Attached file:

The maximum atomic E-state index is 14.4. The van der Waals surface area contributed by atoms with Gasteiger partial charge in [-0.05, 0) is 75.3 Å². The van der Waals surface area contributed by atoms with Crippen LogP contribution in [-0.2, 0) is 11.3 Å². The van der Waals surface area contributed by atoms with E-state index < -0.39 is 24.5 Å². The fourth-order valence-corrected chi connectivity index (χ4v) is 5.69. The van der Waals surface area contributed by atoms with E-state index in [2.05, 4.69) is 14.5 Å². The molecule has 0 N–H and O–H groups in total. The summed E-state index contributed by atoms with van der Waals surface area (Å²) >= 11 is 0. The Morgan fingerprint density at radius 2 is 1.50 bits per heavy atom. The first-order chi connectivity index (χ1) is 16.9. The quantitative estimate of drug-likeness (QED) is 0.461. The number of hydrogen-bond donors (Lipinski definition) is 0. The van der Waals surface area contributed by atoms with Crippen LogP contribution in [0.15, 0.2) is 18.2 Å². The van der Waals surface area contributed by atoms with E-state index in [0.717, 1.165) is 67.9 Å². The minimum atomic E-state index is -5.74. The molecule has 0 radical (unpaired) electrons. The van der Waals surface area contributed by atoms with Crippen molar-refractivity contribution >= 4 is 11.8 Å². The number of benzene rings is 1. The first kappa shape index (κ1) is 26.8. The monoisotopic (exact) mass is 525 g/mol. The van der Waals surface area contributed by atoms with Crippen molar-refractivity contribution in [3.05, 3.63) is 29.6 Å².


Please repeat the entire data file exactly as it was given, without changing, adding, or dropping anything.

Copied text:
The maximum atomic E-state index is 14.4. The van der Waals surface area contributed by atoms with Gasteiger partial charge in [-0.05, 0) is 75.3 Å². The van der Waals surface area contributed by atoms with Crippen LogP contribution in [-0.2, 0) is 11.3 Å². The van der Waals surface area contributed by atoms with E-state index < -0.39 is 24.5 Å². The fourth-order valence-corrected chi connectivity index (χ4v) is 5.69. The van der Waals surface area contributed by atoms with E-state index in [2.05, 4.69) is 14.5 Å². The molecule has 0 N–H and O–H groups in total. The summed E-state index contributed by atoms with van der Waals surface area (Å²) >= 11 is 0. The Morgan fingerprint density at radius 2 is 1.50 bits per heavy atom. The first-order chi connectivity index (χ1) is 16.9. The quantitative estimate of drug-likeness (QED) is 0.461. The number of hydrogen-bond donors (Lipinski definition) is 0. The van der Waals surface area contributed by atoms with Crippen LogP contribution in [0.15, 0.2) is 18.2 Å². The van der Waals surface area contributed by atoms with E-state index in [0.717, 1.165) is 67.9 Å². The minimum atomic E-state index is -5.74. The molecule has 0 radical (unpaired) electrons. The van der Waals surface area contributed by atoms with Crippen molar-refractivity contribution >= 4 is 11.8 Å². The number of benzene rings is 1. The first kappa shape index (κ1) is 26.8. The monoisotopic (exact) mass is 525 g/mol. The van der Waals surface area contributed by atoms with Crippen molar-refractivity contribution in [3.05, 3.63) is 29.6 Å².